‘End of an era:’ Moe’s Original BBQ closes Lionshead location, its first storefront prior to expansion | VailDaily.com

‘End of an era:’ Moe’s Original BBQ closes Lionshead location, its first storefront prior to expansion

Owners say original storefront location of barbecue franchise that's now in 16 states had become too difficult to maintain

Crowds gather at Moe's Original BBQ in Lionshead on its final day of operation on Saturday.
Chris Dillmann/Vail Daily

Barbecue lovers celebrated the end of an era on Saturday as Moe’s Original BBQ threw a closing party at its Concert Hall Plaza location in Lionshead for its final day of operation.

Enjoying the celebration with their patrons, owners Jeff Kennedy and Ben Gilbert said the Lionhsead location had become too difficult to maintain in recent years. The Lionshead location was the first storefront for Moe’s Original BBQ before the operation expanded to franchises in 16 states.

“We’re really trying to focus on 50 restaurants, but we keep getting sucked into one, Kennedy said of the Lionshead location. “It’s just not working for us right now.”

It’s a sign of the times for the local business community in Vail, Gilbert said, but the problems Moe’s has encountered in maintaining staffing levels is not unique to Vail, he added.

“It’s all resort towns, whether it be at a beach town or a mountain town, there’s no housing,” Gilbert said. “And therefore it translates into no employees.”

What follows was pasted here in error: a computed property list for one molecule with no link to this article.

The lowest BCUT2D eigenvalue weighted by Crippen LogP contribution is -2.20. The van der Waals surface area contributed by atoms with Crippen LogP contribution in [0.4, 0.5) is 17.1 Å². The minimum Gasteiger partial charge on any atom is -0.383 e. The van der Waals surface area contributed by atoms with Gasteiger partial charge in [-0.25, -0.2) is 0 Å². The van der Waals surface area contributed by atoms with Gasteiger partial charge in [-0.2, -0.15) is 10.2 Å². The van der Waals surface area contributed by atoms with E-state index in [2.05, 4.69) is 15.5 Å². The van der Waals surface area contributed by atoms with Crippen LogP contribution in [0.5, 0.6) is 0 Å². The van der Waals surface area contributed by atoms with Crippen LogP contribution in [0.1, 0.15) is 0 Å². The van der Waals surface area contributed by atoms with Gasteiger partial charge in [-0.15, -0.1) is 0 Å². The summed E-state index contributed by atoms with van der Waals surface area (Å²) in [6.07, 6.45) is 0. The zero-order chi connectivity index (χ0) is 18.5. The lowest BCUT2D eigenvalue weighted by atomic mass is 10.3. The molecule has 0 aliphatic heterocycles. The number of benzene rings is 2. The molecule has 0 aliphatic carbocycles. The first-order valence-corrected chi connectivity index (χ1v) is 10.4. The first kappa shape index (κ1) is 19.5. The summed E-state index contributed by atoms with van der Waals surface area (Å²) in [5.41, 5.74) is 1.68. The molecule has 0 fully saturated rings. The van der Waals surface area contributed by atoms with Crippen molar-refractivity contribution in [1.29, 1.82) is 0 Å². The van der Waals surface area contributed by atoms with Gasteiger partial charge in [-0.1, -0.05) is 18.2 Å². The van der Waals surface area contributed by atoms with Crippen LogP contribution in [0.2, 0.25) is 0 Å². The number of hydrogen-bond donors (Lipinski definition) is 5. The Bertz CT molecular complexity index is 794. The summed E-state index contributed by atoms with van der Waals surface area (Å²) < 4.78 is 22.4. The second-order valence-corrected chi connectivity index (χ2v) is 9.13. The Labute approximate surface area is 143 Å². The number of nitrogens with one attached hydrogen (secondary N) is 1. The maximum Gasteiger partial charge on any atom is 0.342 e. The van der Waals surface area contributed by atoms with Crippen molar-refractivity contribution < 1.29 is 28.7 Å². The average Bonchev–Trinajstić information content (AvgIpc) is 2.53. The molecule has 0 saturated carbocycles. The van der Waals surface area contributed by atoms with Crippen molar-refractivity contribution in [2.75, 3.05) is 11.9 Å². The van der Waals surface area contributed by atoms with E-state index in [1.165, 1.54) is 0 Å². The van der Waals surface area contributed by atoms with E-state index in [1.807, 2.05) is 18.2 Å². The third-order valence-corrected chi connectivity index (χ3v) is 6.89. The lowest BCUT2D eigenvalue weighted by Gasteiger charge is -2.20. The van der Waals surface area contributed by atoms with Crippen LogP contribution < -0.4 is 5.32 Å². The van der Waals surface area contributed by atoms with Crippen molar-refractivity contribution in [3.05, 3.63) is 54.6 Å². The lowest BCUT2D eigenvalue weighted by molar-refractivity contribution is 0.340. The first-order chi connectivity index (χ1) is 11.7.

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Crawfish was served at Moe’s Original BBQ in Lionshead on its final day of operation on Saturday.
Chris Dillmann/Vail Daily

Moe’s holds an end-of-season crawfish boil every year as a way to get the community together and celebrate the conclusion of another ski season. This year’s crawfish boil marked the Lionshead location’s final day of business, adding extra significance to the event.

“We do this every year, but I’d say this one is our celebration of life,” Kennedy said. “Not a funeral, but a celebration.”

A long line formed on the staircase leading up to the restaurant’s entryway, and crowds gathered inside to enjoy live music and food. The smell of crawfish and cloves permeated the area.

Local musician Jake Wolf attended and said he remembered when Moe’s opened, and how excited he was to see a locally-owned barbecue restaurant open in Vail. Around the time Moe’s was opening, the Sundance Saloon — which opened in 1981 — was closing in Lionshead. Wolf said the closing of Moe’s had him reminiscing on the closing of the Sundance.

“It’s another end-of-an-era moment in Lionshead,” Wolf said. “We’ve had a few of these in the last couple decades.”

Crowds in Lionshead on Saturday enjoyed live music at Moe’s Original BBQ for its final day of operation.
Chris Dillmann/Vail Daily

Kennedy said he couldn’t remember exactly when the Lionshead location opened — if it was 2005 or 2006. The Sundance closed in 2005.

While Kennedy and Gilbert consider Lionshead to be their first storefront, Moe’s actually had another restaurant in a different area of Lionshead before opening the Concert Hall Plaza location.